I think that there are some wonderful possibilities presenting themselves that for future experiences like this, that the level of detail, the kind of cinematic qualities skirting around that production values, but they are just improving and getting lighter and more comfortable and things like that. I try and distance myself from getting to kind of tech Zeit Geist heavy, because I think even in the blurb you read at the start, you know, there's a lot when it whenever creative practitioners are engaging in technology, that's lots of a narrative of pushing the boundaries. Yeah, I think we're at a stage now where we're like, you know what, we're comfortable with these boundaries and we're just going to refine and focus in on what we want people to feel in a space as well. I kind of feel like artist bio are quite than artwork in themselves, but always great to start off an interview. Robin, from a more practical perspective.

This is a touring artwork. I wanted to know how important is touring from MLF perspective and when it comes to producing an artwork, are you thinking about touring from the onset of the artwork being conceived, or is is it something that I mean, in terms of We Live In An Ocean Of Air...Yeah. Was it seeded at the start? Did it come about as happenstance or an intervention from speaking to a potential collaborator? How does MLF approach touring within its its business model? Yeah, we do.

We think about touring as a kind of central driving factor. We have a wonderful human being called Andrew Stone, who was previously at the Science Museum, whose focus is just touring. He was in Montreal with We Live In An Ocean Of Air recently. And yes, it's hugely important because of these types of because of the way we fund our work. Sometimes we get investment, sometimes we bootstrapped.

Sometimes it's funded through cultural entities or hybridized. It really varies. But there is a touring aspect. And whenever a work can tour with us.

But that's a better thing. And we've learned the hard way. We've created things like we have a laser forest that weighs tonness and takes days to install and is not necessarily tolerable. Similarly, project called A Colossal Wave.

If we had to close roads, hire cranes and erect huge shipping containers to exhibit the work. And, you know, there are there are opportunities to to take those works places, but. I think more than anything. Where we're going and what. What we've realized and have been mindful of for a number of years now is this the fact that our work is adaptable and the fact that our work can. Take shape in very different forms.

So, for example, the project In The Eyes of The Animal originally was a commission by Abandon Normal Devices, a festival where we exhibited in Grizedale Forest, where we dangled VR headsets. Well, they'd be VR headsets encased in these helmets that were covered in bark and moss and different foliage in a forest for people to discover. And that's one way of engaging in the work. The piece is still touring. It's been all over the world now, and some of it is shown on Ron Arad's curtain.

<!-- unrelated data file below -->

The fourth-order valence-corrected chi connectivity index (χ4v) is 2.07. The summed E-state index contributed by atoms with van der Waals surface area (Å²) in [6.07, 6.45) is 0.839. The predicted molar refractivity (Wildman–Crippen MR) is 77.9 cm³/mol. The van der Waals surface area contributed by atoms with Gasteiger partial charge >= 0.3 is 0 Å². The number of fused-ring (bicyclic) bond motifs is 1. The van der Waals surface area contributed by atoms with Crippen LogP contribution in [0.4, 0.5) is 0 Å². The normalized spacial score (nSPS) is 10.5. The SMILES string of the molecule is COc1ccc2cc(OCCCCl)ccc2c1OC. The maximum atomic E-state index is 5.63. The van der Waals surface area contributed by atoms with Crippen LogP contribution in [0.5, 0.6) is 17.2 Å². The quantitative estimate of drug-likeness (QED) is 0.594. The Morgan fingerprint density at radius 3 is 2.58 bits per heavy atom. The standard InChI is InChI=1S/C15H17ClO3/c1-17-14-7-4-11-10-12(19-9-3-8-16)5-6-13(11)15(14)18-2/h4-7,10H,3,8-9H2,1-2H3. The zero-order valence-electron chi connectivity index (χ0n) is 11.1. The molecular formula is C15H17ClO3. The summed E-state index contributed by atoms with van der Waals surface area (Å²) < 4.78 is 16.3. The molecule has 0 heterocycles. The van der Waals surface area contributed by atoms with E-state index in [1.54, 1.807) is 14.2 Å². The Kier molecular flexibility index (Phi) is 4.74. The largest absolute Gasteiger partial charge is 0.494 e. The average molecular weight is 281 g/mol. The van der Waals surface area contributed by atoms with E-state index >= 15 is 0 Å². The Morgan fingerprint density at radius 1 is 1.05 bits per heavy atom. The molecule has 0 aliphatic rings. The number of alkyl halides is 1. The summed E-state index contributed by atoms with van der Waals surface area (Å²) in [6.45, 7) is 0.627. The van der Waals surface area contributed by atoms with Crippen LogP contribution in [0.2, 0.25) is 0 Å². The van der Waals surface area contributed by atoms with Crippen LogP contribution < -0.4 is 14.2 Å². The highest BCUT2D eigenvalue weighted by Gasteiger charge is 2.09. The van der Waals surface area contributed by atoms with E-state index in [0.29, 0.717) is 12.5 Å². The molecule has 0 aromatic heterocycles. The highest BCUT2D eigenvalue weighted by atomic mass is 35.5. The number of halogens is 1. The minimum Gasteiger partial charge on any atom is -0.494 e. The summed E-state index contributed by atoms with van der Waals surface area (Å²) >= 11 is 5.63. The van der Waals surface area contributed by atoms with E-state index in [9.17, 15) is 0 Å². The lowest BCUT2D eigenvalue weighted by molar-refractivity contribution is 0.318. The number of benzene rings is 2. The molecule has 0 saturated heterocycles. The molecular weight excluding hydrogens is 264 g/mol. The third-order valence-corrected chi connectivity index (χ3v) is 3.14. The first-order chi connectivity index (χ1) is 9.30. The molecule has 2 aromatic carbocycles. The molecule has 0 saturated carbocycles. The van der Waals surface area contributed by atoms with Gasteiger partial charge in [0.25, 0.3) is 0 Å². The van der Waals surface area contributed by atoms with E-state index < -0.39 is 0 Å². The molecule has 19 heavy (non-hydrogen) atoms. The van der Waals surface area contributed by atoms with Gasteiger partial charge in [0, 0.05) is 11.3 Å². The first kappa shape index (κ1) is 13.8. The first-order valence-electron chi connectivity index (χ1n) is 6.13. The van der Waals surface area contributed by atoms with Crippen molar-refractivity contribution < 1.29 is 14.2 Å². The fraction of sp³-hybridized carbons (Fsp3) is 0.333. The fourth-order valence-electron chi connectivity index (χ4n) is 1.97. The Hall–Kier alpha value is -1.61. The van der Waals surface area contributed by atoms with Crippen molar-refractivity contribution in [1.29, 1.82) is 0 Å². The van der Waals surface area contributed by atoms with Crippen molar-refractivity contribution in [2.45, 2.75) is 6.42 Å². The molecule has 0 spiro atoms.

The large cylindrical screen that was created as a full dome version, that we took on new tech. A gear VR app version... Not many people crack open the gear VR app these days, but the point is that practitioners within our space are able to create story worlds. And that's what we do.

We create story webs, and there are different windows into that world, into those worlds, so they can be projection screens or VR headset or AR/Web browsers. And I think in that way we can communicate in very, very varied ways, but in diverse and versatile ways that kind of erode some of the barriers. So they're more accessible. But there are tradeoffs that you can author a work that say We Live In An Ocean Of Air.

We have complete control. It's a black box. And we can really refine the experience down to the feeling on your feet and the smell in the environment at that time. But on the complete opposite side of things is a project like Dream that was browser based. And you can obviously reach many more people if you are creating a story world that is accessible through a browser. I was just as bringing up footage of in the eyes of the animal that I was.

As you were talking, it's one of my favorite works of yours. But when we interviewed you, the first time dream was sort of the focus because it was part of the Audiences Of The Future Challenge. I was hoping I've got I've got a brief outline of a description of the project here, but I don't think it does it service. I'm going to read it out, but I'd love for you to describe it in more detail, and in particular, the amount of project partners that were involved with that because it's quite remarkable in that sense.

But Dream, an online production set in a virtual midsummer forest performed live from Portsmouth Guildhall, in March 2021. Dream is the culmination of a major piece of research and development within the Audience of the Future program, exploring how future audiences will experience live performance. It was, and it was mental. It was an exhausting, hugely adventurous deep dive into a place that I don't think anyone was. Everybody on the project was out of their comfort zone, which is really the perfect distraction for a pandemic.

But also, we learned a heck of a lot in that project. In essence, it was a live motion capture production. And we were. We were essentially developing an experience for a live found space and had just recorded the music. The Philharmonic Orchestra had recorded a number of pieces in the Alexandra Palace. And I think the day after the recording lockdown kicked in. And so we had to completely shut down the location based experience, the bricks and mortar productions. That